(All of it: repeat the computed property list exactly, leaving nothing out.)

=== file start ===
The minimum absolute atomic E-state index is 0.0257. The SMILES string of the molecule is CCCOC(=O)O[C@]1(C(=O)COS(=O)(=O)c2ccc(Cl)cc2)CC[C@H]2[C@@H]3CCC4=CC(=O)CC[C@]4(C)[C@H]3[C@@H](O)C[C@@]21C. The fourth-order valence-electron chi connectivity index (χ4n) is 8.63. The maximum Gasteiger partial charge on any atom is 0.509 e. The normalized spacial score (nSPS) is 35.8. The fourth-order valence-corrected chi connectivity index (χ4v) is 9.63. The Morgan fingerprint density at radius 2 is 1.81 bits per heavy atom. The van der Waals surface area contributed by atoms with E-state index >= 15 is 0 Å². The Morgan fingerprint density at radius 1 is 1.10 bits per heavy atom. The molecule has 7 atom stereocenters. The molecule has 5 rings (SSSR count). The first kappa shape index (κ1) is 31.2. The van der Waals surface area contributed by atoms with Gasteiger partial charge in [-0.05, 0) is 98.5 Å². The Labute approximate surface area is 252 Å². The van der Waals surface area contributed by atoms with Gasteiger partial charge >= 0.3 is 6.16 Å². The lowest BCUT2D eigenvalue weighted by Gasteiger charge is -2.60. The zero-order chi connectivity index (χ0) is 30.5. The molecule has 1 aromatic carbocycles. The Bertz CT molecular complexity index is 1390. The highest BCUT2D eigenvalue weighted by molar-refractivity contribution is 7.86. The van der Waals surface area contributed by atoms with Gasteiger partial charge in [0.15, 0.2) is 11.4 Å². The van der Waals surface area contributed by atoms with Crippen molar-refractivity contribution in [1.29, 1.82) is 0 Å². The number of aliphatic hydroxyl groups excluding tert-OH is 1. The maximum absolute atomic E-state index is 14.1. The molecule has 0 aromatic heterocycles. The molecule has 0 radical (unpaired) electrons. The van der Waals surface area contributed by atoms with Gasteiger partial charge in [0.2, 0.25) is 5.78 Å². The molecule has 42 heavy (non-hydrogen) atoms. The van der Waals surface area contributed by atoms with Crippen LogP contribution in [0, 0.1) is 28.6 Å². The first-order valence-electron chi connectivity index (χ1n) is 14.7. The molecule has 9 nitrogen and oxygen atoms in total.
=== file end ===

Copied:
The minimum absolute atomic E-state index is 0.0257. The SMILES string of the molecule is CCCOC(=O)O[C@]1(C(=O)COS(=O)(=O)c2ccc(Cl)cc2)CC[C@H]2[C@@H]3CCC4=CC(=O)CC[C@]4(C)[C@H]3[C@@H](O)C[C@@]21C. The fourth-order valence-electron chi connectivity index (χ4n) is 8.63. The maximum Gasteiger partial charge on any atom is 0.509 e. The normalized spacial score (nSPS) is 35.8. The fourth-order valence-corrected chi connectivity index (χ4v) is 9.63. The Morgan fingerprint density at radius 2 is 1.81 bits per heavy atom. The van der Waals surface area contributed by atoms with E-state index >= 15 is 0 Å². The Morgan fingerprint density at radius 1 is 1.10 bits per heavy atom. The molecule has 7 atom stereocenters. The molecule has 5 rings (SSSR count). The first kappa shape index (κ1) is 31.2. The van der Waals surface area contributed by atoms with Gasteiger partial charge in [-0.05, 0) is 98.5 Å². The Labute approximate surface area is 252 Å². The van der Waals surface area contributed by atoms with Gasteiger partial charge >= 0.3 is 6.16 Å². The lowest BCUT2D eigenvalue weighted by Gasteiger charge is -2.60. The zero-order chi connectivity index (χ0) is 30.5. The molecule has 1 aromatic carbocycles. The Bertz CT molecular complexity index is 1390. The highest BCUT2D eigenvalue weighted by molar-refractivity contribution is 7.86. The van der Waals surface area contributed by atoms with Gasteiger partial charge in [0.15, 0.2) is 11.4 Å². The van der Waals surface area contributed by atoms with Crippen molar-refractivity contribution in [1.29, 1.82) is 0 Å². The number of aliphatic hydroxyl groups excluding tert-OH is 1. The maximum absolute atomic E-state index is 14.1. The molecule has 0 aromatic heterocycles. The molecule has 0 radical (unpaired) electrons. The van der Waals surface area contributed by atoms with Gasteiger partial charge in [0.2, 0.25) is 5.78 Å². The molecule has 42 heavy (non-hydrogen) atoms. The van der Waals surface area contributed by atoms with Crippen LogP contribution in [0, 0.1) is 28.6 Å². The first-order valence-electron chi connectivity index (χ1n) is 14.7. The molecule has 9 nitrogen and oxygen atoms in total.